Review: ‘The Hunter’

Painfully uneventful, Russian snoozefest "The Hunter" is a retreat into Slavic arthouse mannerism.

Painfully uneventful, Russian snoozefest “The Hunter” spends two hours observing a pig farmer and others doing not much more than rearing pigs, slaughtering pigs and occasionally hunting wild pigs. Once in a while they stare at each other, perhaps with lust or anger — it’s hard to tell. There’s some sex around the 90-minute mark, and then it’s back to pigs. For helmer Bakur Bakuradze, the pic reps a retreat into Slavic arthouse mannerism after the not-great but comparatively interesting “Shultes,” and won’t go far, even on the fest circuit.

Somewhere in Siberia live farmer Ivan (Mikhail Barskovich, a non-pro like everyone else here) and his family, which includes his unnamed wife (Oksana Semyonova), a teen daughter (Yulia Melikhova) who’s barely seen, and his young one-armed son, Kolya (Gera Avdochenok), whose disability is never explained. Ivan hires two femme prisoners on release to work at the farm, and Ivan eventually has sex with one (Tatiana Shapovalova); there must have been some attraction between the two, though you wouldn’t guess it from the minimal dialogue or the blank looks exchanged. Tech credits are as flat and dull as the plot.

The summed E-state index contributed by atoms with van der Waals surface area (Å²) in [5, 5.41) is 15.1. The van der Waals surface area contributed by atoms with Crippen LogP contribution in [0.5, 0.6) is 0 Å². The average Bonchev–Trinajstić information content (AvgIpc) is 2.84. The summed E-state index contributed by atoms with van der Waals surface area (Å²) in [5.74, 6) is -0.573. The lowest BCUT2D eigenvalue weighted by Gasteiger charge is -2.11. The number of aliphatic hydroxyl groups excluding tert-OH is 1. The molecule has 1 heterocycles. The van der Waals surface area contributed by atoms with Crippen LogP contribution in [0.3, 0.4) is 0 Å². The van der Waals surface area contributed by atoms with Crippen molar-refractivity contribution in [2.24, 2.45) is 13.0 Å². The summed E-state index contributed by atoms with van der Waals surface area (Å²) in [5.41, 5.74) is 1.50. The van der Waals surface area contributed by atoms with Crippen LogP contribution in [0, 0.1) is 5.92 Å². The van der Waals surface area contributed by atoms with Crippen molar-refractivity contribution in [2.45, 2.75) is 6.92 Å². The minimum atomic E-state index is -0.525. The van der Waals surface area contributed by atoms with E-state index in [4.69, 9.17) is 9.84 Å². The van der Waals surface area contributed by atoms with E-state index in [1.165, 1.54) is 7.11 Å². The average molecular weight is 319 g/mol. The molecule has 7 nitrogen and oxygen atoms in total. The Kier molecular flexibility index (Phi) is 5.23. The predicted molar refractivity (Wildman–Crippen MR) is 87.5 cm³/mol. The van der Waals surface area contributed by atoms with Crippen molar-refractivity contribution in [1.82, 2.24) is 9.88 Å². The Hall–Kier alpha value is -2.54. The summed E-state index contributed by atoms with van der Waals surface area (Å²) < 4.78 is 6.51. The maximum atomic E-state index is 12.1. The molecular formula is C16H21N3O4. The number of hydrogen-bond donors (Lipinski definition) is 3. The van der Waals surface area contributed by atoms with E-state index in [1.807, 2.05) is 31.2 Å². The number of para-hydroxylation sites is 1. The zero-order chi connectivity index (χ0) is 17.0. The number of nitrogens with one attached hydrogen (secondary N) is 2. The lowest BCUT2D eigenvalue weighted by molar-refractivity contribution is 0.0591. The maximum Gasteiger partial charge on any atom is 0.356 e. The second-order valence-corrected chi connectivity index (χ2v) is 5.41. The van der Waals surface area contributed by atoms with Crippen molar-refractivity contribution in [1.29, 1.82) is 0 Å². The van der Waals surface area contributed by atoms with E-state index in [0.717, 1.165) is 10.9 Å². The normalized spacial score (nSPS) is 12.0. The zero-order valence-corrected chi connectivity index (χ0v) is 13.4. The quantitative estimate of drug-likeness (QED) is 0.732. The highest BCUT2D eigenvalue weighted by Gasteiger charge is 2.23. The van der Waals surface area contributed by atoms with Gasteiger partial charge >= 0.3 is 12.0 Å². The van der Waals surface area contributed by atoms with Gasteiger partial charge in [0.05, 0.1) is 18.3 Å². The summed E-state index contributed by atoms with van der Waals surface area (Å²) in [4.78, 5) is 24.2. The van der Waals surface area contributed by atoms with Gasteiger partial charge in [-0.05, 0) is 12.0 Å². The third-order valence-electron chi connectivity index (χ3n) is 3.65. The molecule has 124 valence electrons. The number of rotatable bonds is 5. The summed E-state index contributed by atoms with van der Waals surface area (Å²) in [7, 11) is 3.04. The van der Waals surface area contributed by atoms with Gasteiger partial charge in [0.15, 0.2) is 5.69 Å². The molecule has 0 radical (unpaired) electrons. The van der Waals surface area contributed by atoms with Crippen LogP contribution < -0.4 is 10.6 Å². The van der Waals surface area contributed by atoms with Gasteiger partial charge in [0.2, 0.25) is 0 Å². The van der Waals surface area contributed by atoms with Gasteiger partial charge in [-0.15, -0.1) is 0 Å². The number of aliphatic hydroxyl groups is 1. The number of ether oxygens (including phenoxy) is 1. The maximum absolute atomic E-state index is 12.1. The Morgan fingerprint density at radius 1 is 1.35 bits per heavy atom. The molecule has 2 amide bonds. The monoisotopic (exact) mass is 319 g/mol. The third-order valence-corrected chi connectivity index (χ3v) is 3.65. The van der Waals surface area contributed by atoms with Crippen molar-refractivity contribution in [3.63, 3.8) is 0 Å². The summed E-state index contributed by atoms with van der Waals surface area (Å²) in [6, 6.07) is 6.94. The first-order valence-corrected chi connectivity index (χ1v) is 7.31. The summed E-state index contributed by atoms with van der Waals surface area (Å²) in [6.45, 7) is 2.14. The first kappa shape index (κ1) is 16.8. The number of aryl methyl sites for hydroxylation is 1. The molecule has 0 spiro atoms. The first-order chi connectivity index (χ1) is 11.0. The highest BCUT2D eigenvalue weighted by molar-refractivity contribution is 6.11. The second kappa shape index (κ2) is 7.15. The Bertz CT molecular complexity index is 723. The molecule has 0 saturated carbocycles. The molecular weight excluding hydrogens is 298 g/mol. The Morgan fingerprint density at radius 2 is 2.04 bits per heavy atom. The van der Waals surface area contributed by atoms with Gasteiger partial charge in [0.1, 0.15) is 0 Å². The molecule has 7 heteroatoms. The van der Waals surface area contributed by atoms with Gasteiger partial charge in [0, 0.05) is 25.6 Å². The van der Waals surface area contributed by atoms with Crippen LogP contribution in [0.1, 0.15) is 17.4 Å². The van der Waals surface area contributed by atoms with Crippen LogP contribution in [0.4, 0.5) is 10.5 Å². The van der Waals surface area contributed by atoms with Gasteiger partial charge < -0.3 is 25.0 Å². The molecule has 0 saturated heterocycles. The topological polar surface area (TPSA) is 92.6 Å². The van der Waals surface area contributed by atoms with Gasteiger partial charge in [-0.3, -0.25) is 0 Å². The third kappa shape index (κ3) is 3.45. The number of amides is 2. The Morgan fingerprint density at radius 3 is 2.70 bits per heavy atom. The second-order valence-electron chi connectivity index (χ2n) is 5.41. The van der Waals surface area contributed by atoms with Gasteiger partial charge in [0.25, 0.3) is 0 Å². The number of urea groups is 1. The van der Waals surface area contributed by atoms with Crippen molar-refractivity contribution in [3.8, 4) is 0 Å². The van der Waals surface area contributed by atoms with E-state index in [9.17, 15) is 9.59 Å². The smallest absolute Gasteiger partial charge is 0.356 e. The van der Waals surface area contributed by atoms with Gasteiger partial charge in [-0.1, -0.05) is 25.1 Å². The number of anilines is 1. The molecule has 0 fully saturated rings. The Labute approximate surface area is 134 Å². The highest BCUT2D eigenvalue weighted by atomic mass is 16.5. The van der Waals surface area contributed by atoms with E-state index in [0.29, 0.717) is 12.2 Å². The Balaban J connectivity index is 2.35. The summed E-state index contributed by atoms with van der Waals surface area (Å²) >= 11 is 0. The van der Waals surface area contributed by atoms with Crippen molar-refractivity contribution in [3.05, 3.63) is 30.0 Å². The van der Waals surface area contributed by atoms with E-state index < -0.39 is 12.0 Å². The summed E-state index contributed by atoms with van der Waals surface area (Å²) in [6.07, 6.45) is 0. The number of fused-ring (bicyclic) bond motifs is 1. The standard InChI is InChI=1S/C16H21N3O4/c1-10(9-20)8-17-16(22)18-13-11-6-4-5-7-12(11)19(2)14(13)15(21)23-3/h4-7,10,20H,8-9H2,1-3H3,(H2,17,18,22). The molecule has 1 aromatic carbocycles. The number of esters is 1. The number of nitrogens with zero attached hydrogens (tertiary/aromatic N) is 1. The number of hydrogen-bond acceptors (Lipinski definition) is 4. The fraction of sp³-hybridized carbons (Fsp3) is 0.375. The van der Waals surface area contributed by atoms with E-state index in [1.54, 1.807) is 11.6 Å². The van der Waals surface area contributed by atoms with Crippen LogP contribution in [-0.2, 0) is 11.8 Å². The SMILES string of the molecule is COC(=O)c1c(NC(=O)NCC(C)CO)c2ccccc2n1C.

The Hunter



A CTB Film Co., Salvador D, Intercinema presentation. (International sales: Intercinema, Moscow.) Produced by Sergey Selyanov. Executive producer, Julia Mishkinene. Co-producer, Archil Gelovani. Directed by Bakur Bakuradze. Screenplay, Bakuradze, Ilya Malakhova.


Camera (color), Nikolay Vavilov; editors, Daria Gladysheva, Ilya Malakhova, Arseniy Troitskiy; production designer, Kirill Shuvalov; costume designers, Elena Gromova, Marianna Gaiduk. Reviewed at Cannes Film Festival (Un Certain Regard), May 20, 2011. Running time: 124 MIN.


Mikhail Barskovich, Tatiana Shapovalova, Gera Avdochenok, Vladimir Degilev, Oksana Semyonova, Katerina Maksyutova, Yulia Melikhova.

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